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One small step for man, one giant leap for these U of T engineering students

Kevin Wang, Haroon Dawood, Stephanie Gaglione, Kate Lonergan, Jason Martins and Madhushan Perera visited a NASA facility in Mountain View, Calif. after researching a process for making acetic acid on Mars (photo courtesy Stephanie Gaglione)

NASA advised U of T mechanical and chemical engineering students on research to extend a mission to Mars

University of Toronto engineering students recently completed a project that was out of this world, in more ways than one. 

They brought the far-off prospect of a mission to Mars a little closer to reality by devising a possible solution to a problem with deep space travel: the need to pack light and yet bring everything necessary.

With help from their U of T supervisor, assistant professor of chemical engineering Cathy Chin, and advisers at NASA, the undergraduate students came up with a way to make products like food, pharmaceuticals and fuel using elements of the Martian atmosphere. 

The U of T project would require much more testing before it could safely be deployed after travelling millions of kilometers through space. However, it shows promise, according to NASA environmental scientist John Hogan. 

“Their work may have real applications,” he told U of T News. “Both in the future of Earth and in space, being able to efficiently manufacture materials from carbon dioxide will be a very valuable capability.”

Using carbon dioxide, which is abundant on the red planet, the U of T students say astronauts can follow a two-stage process to make acetic acid – a key component in vinegar. They chose that compound because there are well-established processes for making it, and it can be easily metabolized by bacteria to make useful products in bioreactors, explained Stephanie Gaglione, a chemical engineering student and Rhodes Scholar involved in the project. (A bioreactor is a vessel in which living organisms, particularly bacteria, synthesize materials.) 

“Organisms can make very complex products that can't be made by just mixing together chemicals,” she said, “but you need to feed these organisms carbon and an energy source.”

It was up to the mechanical engineering students, with expertise in thermodynamics, to test the concepts and see if they made sense within the constraints of a Mars mission. 

“As a mechanical challenge, it's a really interesting system,” said Kate Lonergan, in her last year of a bachelor of applied science in mechanical engineering. “As soon as you send anything into space it just takes on so many extra considerations.”

Photo of the engineering students who worked on NASA collaboration
The U of T team devised a way to make food, pharmaceuticals, fuel and biopolymers using compounds from the Martian atmosphere (photo by Geoffrey Vendeville)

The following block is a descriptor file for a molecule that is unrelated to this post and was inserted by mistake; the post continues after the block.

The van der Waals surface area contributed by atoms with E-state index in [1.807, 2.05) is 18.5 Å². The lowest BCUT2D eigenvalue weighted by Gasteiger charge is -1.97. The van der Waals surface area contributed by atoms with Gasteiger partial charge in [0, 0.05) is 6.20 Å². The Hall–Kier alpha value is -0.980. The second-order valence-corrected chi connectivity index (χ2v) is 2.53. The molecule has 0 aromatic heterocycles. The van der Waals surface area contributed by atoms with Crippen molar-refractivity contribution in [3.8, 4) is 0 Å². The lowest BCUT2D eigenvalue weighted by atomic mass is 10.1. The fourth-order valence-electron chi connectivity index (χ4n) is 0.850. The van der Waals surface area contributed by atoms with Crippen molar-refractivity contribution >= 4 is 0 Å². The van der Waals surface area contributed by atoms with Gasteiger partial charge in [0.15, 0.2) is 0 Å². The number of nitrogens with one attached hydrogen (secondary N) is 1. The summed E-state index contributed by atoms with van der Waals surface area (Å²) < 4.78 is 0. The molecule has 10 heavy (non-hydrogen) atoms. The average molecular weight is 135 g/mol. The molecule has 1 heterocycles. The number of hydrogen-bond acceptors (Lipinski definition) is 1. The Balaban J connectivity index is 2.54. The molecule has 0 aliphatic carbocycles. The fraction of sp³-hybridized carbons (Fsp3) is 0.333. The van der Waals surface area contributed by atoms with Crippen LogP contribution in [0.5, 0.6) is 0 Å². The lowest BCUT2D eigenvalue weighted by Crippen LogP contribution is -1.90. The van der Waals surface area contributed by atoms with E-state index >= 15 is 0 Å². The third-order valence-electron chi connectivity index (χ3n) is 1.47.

Among other design challenges, the system had to have a lifespan of at least 1,000 days, need little maintenance and be safe to operate – even in case of failure – so as not to endanger the astronauts.

The students say the system is capable of producing 24 kilograms of acetic acid per day and is 70 per cent more efficient than shipping everything needed to the planet. NASA's target for a mission to Mars is the 2030s.

In the spring, Hogan, the NASA scientist, invited the U of T students – Haroon Dawood, Gaglione, Jason Martins, Lonergan, Madhushan Perera and Kevin Wang – to NASA's Ames Research Center in Mountain View, Calif. for a tour.

The students were shown around the thermal protection systems branch, where they saw heat-shielding technologies that allow spacecraft to re-enter Earth's atmosphere, and the labs of the bioengineering branch, where they were shown waste processing, water recovery and synthetic biology labs.

“I hope that [the U of T students] see that space exploration is an endeavor that expands the mind to new possibilities,” Hogan said in an interview. 

The project was part of U of T's multidisciplinary capstone design course, an opportunity for engineering students of different backgrounds to work together on topics like airplane engine design or health-care delivery and receive advice from industry partners.

Martins, a chemical engineering student and Gates Cambridge Scholar, said the work was eye-opening. “I was most surprised to learn that there are many processes and pathways to utilize carbon dioxide, rather than just treating it as a polluting greenhouse gas,” he said. 

The students are optimistic that their work has paved the way for further research into manufacturing basic materials on Mars – maybe even earning them a tiny footnote in the history of space exploration. 

“It would be nice to see someday when [the mission to Mars] does succeed that we made even the smallest of contributions to it,” Gaglione said.

See a poster of the team's work below: